- Winslow Homer: An American VisionOur PickBy Randall C Griffin
- Reckoning with Winslow Homer: His Late Paintings and Their InfluenceBy Bruce Robertson
- Winslow Homer WatercolorsBy Helen A. Cooper
- Winslow Homer (Exhibition catalogue from the NGA)Our PickBy Nicolai Cikovsky Jr.
- Winslow Homer, American Artist: His World and His WorkBy Albert Ten Eyck Gardner
- Winslow HomerBy Lloyd Goodrich
Important Art by Winslow Homer
After years of working as a freelance illustrator for Harper's Weekly, Winslow Homer was contracted by the publication to serve as a war correspondent. In sharp contrast to the light-hearted tone of Homer's early illustrations, his thoughtful portrayals of the US Civil War captured both the daily lives and moments of conflict which he experienced first-hand while visiting the Union soldiers on the front lines. Less obvious to modern viewers, are the changes in the technology and warfare shown in this engraving which was later the basis of an oil painting by the artist.
In The Sharpshooter, a young soldier sits perched on a sturdy tree branch, one imagines quite high from the ground below. The barrel of his rifle steadied against a smaller branch, while his position seems a bit precarious without any true grounding for his feet. Thick pine needles provide camouflage, while a hanging canteen suggests that the soldier has been in this position for quite some time and will probably remain there. What Homer has depicted was a new and devasting style of battle, the sharpshooter, made possible by advances in the design of the rifle. "I looked through one of their rifles once when they were in a peach orchard in front of Yorktown in April, 1862," Homer recalled. "The ... impression struck me as being as near murder as anything I ever think of in connection with the army & I always had a horror of that branch of the service." Instead of romanticizing heated scenes of battle, Homer depicted the impact of changing technologies in a straightforward, documentary manner devoid of the overt emotionality and heroic undertones so prominent in earlier depictions of war. As such, the notion of objectivity, so often associated with the Realist movement in America and Europe, finds true resonance with Homer's compositions.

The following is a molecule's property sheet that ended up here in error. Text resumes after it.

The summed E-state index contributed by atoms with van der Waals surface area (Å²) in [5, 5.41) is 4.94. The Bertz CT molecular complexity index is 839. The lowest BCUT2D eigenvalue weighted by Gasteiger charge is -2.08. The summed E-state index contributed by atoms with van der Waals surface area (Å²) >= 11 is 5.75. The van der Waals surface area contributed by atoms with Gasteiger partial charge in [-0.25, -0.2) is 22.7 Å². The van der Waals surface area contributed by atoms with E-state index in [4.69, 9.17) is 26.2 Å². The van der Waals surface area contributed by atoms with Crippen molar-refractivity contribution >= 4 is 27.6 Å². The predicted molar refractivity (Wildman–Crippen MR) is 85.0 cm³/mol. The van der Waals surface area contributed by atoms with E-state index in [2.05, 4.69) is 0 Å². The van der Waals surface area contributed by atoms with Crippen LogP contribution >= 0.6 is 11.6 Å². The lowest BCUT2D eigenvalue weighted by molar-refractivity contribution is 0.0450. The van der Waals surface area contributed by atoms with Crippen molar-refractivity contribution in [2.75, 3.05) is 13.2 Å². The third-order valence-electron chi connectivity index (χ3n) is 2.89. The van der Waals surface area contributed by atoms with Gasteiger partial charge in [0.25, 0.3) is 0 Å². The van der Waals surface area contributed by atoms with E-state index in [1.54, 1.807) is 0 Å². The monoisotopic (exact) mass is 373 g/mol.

Among the best-known of Homer's Civil War paintings, The Veteran in a New Field demonstrates the artist's profound understanding of the socio-historical moment in which he lived. A lone farmer harvests the seemingly eternal field of wheat with a single-bladed scythe. In the lower right corner, a Union soldier's jacket and canteen signal that this farmer is also a veteran of the recent Civil War. Painted shortly after the end of the devastating war and President Abraham Lincoln's subsequent assassination, The Veteran in a New Field is an early example of Homer's ability to weave subtle narratives into his paintings. The single-bladed scythe was, by this time, an antique tool and meant to evoke notions of "the grim reaper" and allusions to the casualties of war, with some of the major battles including Gettysburg, had been waged in what had formerly been working farms. Additionally, the peaceful disbanding of troops after the war was seen as an embodiment of a democratic ideal, with references to the Roman legend of Cincinnatus who similarly returned to his farm after leading Rome to victory over her enemies, a common point of reference in Homer's time. The combination of these elements has led historians such as H. Barbara Weinberg to consider the work, "a powerful meditation on America's sacrifices and its potential for recovery."